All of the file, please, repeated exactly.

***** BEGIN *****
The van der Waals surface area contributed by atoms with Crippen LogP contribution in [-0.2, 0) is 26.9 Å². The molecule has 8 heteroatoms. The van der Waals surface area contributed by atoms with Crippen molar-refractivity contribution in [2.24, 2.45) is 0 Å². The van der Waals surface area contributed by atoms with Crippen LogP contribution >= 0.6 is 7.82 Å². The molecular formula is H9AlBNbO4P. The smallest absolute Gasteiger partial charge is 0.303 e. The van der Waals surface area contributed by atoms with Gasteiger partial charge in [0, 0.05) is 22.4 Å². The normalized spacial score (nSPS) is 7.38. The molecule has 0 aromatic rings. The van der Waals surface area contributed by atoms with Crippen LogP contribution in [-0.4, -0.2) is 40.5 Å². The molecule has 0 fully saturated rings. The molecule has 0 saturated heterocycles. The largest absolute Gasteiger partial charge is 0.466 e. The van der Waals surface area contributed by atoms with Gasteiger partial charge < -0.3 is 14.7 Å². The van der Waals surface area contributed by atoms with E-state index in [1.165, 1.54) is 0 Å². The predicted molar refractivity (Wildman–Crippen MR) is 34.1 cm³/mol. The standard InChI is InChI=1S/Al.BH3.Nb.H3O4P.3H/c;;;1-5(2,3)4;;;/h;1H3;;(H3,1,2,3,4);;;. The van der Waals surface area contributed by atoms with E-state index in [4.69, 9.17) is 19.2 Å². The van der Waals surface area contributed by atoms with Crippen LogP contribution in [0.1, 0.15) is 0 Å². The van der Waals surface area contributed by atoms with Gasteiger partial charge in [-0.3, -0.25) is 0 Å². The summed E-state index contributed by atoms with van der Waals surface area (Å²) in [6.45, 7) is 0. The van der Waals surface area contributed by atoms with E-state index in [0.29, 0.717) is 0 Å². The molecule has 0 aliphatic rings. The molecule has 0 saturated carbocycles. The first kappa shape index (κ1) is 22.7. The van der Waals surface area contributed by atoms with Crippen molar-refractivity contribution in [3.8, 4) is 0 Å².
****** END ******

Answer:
The van der Waals surface area contributed by atoms with Crippen LogP contribution in [-0.2, 0) is 26.9 Å². The molecule has 8 heteroatoms. The van der Waals surface area contributed by atoms with Crippen molar-refractivity contribution in [2.24, 2.45) is 0 Å². The van der Waals surface area contributed by atoms with Crippen LogP contribution >= 0.6 is 7.82 Å². The molecular formula is H9AlBNbO4P. The smallest absolute Gasteiger partial charge is 0.303 e. The van der Waals surface area contributed by atoms with Gasteiger partial charge in [0, 0.05) is 22.4 Å². The normalized spacial score (nSPS) is 7.38. The molecule has 0 aromatic rings. The van der Waals surface area contributed by atoms with Crippen LogP contribution in [-0.4, -0.2) is 40.5 Å². The molecule has 0 fully saturated rings. The molecule has 0 saturated heterocycles. The largest absolute Gasteiger partial charge is 0.466 e. The van der Waals surface area contributed by atoms with Gasteiger partial charge < -0.3 is 14.7 Å². The van der Waals surface area contributed by atoms with E-state index in [1.165, 1.54) is 0 Å². The predicted molar refractivity (Wildman–Crippen MR) is 34.1 cm³/mol. The standard InChI is InChI=1S/Al.BH3.Nb.H3O4P.3H/c;;;1-5(2,3)4;;;/h;1H3;;(H3,1,2,3,4);;;. The van der Waals surface area contributed by atoms with E-state index in [4.69, 9.17) is 19.2 Å². The van der Waals surface area contributed by atoms with Crippen LogP contribution in [0.1, 0.15) is 0 Å². The van der Waals surface area contributed by atoms with Gasteiger partial charge in [-0.3, -0.25) is 0 Å². The summed E-state index contributed by atoms with van der Waals surface area (Å²) in [6.45, 7) is 0. The van der Waals surface area contributed by atoms with E-state index in [0.29, 0.717) is 0 Å². The molecule has 0 aliphatic rings. The molecule has 0 saturated carbocycles. The first kappa shape index (κ1) is 22.7. The van der Waals surface area contributed by atoms with Crippen molar-refractivity contribution in [3.8, 4) is 0 Å².